For the third fact of Christmas, let’s learn about three French hens. Now, the song mentions hens, but doesn’t go into any more detail. That’s ambiguous, as a “hen” could refer to a female game bird (duck, chicken, turkey), or just as easily mean a female octopus or lobster. Or perhaps the song is being casual in referring to three ladies from France. Hmmm.
Let’s go with… the octopus! I think it’s the most interesting of the bunch for one very special reason. The octopus is perhaps nature’s foremost master of camouflage.
Octopodes have special skin cells called chromotaphores, also found in many amphibians, fish, and reptiles such as the famous chameleon. But the chameleon has nothing on the octopus for colour changing talent. An octopus can quite literally disappear into its surroundings in the blink of an eye. It can see the surface that it wants to rest on, then mimic the colour and texture of that surface.
Really, I don’t think I could write enough for you to believe how good they are at this, so I’ll just show you this video. It looks like a magic trick, or special effects, but this is real.
So how does this happen? In cephalopods (which include octopodes, squid and other squishy tentacled things) the chromatophore cell contains tiny bits of pigment enclosed in a flexible sac, which can be moved with muscle control. Contracting the cell can change the reflectivity, translucency, or opacity of that individual cell instantly. The octopus can change colours by thinking just the same as you wiggling your fingers.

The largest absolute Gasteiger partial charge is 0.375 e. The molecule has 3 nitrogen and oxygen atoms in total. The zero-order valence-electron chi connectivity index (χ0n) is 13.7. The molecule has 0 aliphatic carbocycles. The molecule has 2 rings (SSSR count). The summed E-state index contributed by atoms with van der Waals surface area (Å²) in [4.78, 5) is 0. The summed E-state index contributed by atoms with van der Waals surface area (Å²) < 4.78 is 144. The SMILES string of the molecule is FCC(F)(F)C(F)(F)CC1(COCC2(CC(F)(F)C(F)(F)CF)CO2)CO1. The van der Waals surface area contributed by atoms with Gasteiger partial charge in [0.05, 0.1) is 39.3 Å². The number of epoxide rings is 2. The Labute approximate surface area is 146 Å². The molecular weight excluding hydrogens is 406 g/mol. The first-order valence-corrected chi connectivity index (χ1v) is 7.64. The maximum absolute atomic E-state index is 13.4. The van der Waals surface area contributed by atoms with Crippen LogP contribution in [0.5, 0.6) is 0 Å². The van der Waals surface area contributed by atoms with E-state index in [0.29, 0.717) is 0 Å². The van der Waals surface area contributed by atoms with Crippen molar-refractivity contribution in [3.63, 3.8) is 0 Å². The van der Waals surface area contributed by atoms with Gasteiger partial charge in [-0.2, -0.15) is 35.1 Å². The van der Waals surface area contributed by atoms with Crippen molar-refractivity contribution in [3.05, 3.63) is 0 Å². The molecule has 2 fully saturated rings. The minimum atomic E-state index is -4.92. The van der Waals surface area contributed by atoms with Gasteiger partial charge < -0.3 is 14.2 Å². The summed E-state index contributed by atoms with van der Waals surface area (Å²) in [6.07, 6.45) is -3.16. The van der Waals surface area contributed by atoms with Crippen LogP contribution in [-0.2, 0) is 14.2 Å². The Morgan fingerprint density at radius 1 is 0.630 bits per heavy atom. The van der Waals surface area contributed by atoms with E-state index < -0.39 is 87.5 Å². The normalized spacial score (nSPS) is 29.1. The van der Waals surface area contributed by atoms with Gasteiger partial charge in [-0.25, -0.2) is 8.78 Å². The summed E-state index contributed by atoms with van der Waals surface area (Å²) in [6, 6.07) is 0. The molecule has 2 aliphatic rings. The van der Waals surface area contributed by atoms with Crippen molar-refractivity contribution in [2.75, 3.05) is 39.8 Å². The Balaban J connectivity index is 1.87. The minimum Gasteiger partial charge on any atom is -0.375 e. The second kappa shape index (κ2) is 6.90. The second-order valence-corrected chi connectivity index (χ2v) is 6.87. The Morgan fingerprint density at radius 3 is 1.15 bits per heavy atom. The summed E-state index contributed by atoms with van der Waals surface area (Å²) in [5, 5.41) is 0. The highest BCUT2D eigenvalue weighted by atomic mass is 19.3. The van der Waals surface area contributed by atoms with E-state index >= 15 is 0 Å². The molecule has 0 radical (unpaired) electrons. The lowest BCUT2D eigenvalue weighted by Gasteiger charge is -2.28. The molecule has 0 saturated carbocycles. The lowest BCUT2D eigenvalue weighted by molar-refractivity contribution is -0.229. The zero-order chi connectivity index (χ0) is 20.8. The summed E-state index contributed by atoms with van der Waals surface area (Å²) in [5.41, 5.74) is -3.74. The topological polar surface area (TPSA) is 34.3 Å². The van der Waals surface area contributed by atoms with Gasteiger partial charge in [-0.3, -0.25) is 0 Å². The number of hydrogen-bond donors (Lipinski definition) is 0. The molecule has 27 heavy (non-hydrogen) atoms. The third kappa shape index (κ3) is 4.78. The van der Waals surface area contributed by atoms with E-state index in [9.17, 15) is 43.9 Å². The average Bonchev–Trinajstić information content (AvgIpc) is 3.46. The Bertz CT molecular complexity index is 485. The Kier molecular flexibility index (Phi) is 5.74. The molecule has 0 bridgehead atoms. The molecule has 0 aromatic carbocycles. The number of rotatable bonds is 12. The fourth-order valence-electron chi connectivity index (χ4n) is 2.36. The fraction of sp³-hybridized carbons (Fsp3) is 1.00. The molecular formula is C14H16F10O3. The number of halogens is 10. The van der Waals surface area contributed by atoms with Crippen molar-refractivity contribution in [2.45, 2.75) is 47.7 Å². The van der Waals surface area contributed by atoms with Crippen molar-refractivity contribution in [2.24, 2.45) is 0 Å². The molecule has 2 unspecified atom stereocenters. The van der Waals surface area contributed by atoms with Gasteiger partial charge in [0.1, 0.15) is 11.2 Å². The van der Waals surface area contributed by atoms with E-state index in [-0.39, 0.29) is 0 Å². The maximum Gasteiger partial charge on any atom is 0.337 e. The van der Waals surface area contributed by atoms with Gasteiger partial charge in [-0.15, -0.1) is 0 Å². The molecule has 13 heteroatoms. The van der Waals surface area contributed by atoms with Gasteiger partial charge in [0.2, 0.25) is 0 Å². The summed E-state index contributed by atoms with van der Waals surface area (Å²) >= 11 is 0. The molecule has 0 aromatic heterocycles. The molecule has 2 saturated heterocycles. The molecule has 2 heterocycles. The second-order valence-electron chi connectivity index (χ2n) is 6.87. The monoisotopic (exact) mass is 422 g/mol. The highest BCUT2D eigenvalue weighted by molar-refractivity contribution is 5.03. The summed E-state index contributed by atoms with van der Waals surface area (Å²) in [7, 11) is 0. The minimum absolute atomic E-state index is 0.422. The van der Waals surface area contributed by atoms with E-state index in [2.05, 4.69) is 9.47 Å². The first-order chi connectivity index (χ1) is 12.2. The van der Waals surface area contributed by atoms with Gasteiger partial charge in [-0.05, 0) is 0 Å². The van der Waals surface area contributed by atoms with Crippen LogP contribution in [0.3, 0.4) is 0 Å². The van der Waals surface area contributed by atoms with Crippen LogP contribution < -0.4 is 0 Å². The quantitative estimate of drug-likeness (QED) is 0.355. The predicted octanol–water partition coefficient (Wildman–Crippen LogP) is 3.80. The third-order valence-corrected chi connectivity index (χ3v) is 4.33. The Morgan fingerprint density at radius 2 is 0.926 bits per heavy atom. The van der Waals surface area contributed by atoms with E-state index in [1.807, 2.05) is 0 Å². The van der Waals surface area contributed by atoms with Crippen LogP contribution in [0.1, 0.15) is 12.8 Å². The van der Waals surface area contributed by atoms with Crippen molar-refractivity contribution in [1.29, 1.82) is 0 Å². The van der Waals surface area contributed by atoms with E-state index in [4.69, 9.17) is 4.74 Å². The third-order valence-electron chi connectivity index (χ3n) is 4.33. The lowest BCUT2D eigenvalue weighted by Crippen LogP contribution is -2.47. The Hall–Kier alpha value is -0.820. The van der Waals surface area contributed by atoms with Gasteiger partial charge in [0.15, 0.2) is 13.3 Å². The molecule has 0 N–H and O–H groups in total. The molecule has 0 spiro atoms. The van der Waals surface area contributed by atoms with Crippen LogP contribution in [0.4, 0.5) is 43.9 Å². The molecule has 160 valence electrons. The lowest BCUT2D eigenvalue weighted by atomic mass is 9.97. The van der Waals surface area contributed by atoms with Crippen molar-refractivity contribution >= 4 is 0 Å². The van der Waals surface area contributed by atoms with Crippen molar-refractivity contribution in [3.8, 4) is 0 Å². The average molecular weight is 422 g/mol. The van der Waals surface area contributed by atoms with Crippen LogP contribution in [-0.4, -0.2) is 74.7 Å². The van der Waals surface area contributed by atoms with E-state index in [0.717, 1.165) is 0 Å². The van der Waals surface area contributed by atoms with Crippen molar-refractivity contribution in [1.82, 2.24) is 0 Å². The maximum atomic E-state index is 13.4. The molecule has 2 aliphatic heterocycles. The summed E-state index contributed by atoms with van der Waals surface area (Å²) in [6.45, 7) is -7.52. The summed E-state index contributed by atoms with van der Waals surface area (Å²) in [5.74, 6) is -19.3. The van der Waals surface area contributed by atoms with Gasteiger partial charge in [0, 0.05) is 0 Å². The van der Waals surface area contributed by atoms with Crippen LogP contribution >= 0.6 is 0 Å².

With complete control over every “pixel” of its skin, the octopus could potentially display a photograph, if it could just think it. In fact, the octopus will use its colour changing for communication as well as camouflage, visually signalling other octopodes.
On that note, I found one more mind-blowing thing. Cuttlefish (a cephalopod much like an octopus) have been found to use polarization to send secret messages. Polarization, for a quick overview, is commonly experienced in 3D movies. One side of the special glasses will only let half of the light through (the light that matches the polarization of the lens) so each eye sees a different image. Water causes light to become polarized, and to a cuttlefish, which seems to have its own version of 3D glasses, this means they can see things other seas creatures cannot. Add in the fact that they can control the polarization of light bouncing off their own skin to make hidden patterns and voila… encoded messages.
So, clearly, they are the ninja-special-ops-secret-agent of the sea, and they may be working for France, and that is your third fact of Christmas!